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The views and opinions expressed in our blog series are those of the authors and are not necessarily supported by CareSearch, Flinders University and/or the Australian Government Department of Health.
As Australia continues to recognise the value of good-quality palliative care, so too comes the need to support our aged care workforce with the information and resources to provide it. Suzanne Greenwood from Catholic Health Australia discusses how the End of Life Directions for Aged Care (ELDAC) project connects health professionals with relevant and useful tools, information and resources that will help them deliver care that meets consumer expectations.
Due to advances in medicine, people with physical disabilities are living longer. While end-of-life care should be readily accessible for this group, the care needs of people with significant physical disabilities arguably adds an additional layer of complexity to such care. Dr Ruth Walker from Flinders University discusses end-of-life care needs for adults with long-standing physical disability and the new research she is involved in to explore the specific needs of people with physical disabilities who are at the end-of-life, as well as the needs of their families and the support staff who help care for them.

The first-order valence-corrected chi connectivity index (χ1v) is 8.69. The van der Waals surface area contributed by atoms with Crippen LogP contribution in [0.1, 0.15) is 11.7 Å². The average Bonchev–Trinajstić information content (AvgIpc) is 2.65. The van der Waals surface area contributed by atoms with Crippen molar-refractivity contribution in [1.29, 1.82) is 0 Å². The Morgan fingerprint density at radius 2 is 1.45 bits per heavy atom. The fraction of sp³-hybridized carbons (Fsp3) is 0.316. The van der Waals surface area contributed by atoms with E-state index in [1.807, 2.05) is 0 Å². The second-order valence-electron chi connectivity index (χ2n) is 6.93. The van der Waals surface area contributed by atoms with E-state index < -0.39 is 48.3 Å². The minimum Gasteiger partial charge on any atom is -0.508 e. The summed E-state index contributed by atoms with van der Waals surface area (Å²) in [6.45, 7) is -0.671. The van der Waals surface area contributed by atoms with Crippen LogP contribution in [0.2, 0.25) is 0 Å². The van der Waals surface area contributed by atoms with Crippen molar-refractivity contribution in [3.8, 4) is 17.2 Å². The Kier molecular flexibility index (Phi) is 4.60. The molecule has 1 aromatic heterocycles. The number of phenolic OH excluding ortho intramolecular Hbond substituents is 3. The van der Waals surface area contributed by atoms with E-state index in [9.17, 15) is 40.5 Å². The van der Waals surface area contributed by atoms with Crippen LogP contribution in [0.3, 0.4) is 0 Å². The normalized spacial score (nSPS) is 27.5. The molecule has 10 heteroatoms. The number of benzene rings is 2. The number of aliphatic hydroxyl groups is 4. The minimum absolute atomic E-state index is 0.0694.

General practices provide ongoing care for a large number of patients with chronic, progressive, and eventually fatal illnesses, and so have an essential role in providing palliative care to patients and their families. Professor Josephine Clayton, Senior Staff Specialist Physician in Palliative Medicine and Associate Professor Joel Rhee, General Practitioner, discusses the Advance Project and how it aims to support general practices with the tools to identify people early who might need a palliative approach to their care and enables general practice teams to thoroughly assess the persons’ symptoms, concerns and priorities as well as the needs of their carers.
Older people entering residential aged care are often shocked to find their GP is no longer able to continue providing them with the healthcare they have been used to. Alison Verhoeven, CEO of the Australian Healthcare and Hospitals Association, discusses how the End of Life Directions for Aged Care project can support primary care professionals to provide consistently high-quality care to older Australians.
Palliative Care Australia (PCA) is the peak body for palliative care representing all those who work towards high quality palliative care for all Australians. Working with the government, it sets the standard by which services can be assessed. Kate Reed-Cox from PCA discusses how the new Palliative Care Self Assessment program provides services with a secure online portal to self-assess against the National Palliative Care Standards (5th ed.), and the National Safety and Quality Health Service Standards (2nd ed.), resulting in a quality improvement action plan.